Harvest: Gardening and Giving Back
Harvest, in Northlake and Argyle, Texas, is built on land that had been farmed for generations to support cattle and crops. The area is still rural in nature, so when Dallas-based Hillwood Communities held a three-day workshop to plan the new community, the agrihood idea was a slam dunk. Hillwood created a true farm, says Angie Mastrocola, senior VP of operations and the general manager.
“We built a five-bay greenhouse and hired a professional farmer, Ross DeOtte, to grow fruits and vegetables for us,” Mastrocola says. “We also grow demonstration crops—okra, tomatoes, lettuce—and when they’re harvested, we bring in a chef who shows residents how to incorporate those ingredients in recipes.” Surplus produce is donated to the North Texas Food Bank.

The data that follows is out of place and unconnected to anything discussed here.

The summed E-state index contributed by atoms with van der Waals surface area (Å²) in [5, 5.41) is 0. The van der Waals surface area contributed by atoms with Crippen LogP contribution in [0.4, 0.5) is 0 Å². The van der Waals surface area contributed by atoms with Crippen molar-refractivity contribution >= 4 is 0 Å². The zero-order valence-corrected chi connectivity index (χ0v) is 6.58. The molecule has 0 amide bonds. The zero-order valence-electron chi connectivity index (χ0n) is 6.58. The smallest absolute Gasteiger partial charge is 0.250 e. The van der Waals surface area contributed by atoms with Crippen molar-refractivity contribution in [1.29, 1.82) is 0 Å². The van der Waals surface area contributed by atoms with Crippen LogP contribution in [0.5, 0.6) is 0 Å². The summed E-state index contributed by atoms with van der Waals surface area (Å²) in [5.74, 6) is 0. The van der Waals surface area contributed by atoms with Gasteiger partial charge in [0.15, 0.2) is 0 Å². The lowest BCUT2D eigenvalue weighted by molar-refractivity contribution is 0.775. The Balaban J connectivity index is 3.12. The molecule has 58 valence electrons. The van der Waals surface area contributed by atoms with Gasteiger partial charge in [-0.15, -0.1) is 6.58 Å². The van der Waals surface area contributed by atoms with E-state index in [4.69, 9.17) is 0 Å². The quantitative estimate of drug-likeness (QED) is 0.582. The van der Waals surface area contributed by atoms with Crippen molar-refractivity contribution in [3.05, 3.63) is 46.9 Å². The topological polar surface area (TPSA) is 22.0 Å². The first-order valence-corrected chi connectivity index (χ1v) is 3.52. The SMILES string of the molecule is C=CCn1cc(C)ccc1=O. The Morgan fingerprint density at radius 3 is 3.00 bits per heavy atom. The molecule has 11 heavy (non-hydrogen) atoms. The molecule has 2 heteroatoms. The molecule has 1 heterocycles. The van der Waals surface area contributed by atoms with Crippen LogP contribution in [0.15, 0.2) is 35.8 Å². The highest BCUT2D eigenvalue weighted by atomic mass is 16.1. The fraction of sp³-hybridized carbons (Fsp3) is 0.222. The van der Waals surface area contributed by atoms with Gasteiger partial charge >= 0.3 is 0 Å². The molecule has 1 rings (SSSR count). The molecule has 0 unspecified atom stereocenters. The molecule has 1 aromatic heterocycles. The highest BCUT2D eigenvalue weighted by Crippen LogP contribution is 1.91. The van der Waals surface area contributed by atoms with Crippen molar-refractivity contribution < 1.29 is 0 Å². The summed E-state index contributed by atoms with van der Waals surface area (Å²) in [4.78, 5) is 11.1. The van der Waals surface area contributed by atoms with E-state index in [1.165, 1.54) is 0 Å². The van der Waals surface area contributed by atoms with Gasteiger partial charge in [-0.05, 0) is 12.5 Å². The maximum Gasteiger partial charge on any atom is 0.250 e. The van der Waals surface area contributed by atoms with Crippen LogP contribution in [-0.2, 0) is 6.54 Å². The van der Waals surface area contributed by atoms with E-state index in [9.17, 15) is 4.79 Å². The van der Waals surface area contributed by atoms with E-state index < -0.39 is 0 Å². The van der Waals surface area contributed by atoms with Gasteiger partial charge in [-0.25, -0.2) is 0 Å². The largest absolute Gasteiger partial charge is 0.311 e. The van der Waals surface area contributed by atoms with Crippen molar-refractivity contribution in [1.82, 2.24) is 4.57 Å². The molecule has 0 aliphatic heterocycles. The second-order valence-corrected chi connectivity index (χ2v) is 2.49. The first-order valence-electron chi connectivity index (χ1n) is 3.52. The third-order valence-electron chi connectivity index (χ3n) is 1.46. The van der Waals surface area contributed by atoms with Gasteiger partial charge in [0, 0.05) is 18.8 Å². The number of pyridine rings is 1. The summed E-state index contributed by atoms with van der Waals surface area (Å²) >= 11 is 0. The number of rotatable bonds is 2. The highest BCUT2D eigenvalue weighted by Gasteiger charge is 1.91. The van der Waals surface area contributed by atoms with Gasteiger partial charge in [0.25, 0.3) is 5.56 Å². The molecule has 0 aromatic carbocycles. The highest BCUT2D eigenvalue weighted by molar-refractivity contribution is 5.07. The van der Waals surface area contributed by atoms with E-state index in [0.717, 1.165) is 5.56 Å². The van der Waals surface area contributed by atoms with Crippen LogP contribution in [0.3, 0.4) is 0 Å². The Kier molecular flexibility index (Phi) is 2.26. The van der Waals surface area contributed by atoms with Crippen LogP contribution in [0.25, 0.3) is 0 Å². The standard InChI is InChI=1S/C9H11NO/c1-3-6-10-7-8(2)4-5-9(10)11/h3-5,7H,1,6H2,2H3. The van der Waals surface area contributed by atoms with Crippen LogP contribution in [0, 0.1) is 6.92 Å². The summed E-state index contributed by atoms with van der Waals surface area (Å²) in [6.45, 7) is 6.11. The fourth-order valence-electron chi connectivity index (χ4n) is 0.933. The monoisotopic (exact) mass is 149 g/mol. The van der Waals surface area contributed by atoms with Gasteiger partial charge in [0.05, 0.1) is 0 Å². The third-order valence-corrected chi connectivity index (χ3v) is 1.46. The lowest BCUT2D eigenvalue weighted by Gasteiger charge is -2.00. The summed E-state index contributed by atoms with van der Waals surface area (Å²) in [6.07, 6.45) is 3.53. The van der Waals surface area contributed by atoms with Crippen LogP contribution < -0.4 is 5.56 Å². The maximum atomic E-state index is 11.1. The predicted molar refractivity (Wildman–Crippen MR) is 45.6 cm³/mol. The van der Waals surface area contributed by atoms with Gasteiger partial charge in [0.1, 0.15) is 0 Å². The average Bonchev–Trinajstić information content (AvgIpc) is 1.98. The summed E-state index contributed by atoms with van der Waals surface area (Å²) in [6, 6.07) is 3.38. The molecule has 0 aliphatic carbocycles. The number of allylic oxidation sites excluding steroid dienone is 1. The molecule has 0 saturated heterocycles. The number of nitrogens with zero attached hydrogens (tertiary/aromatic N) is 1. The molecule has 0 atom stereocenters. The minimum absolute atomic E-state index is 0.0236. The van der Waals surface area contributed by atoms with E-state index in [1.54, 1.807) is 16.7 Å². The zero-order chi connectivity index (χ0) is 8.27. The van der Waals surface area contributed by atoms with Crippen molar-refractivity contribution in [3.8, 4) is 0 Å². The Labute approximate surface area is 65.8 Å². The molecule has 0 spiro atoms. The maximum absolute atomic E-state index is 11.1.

DeOtte uses the Harvest greenhouses for his private farm operation, where he grows specialty lettuces and vegetables for local restaurants. In return, he manages the Harvest crops and gardens and provides education, classes, and tours for residents and schoolchildren. In addition, there are two large community crop areas that produce sizable harvests in summer and winter, Mastrocola says. Then there are the orchards, which produce apples, figs, pears, pecans, and plums. Residents can rent raised garden beds for $60 to $100 per year to grow their own food under DeOtte’s guidance.
To read more, click here.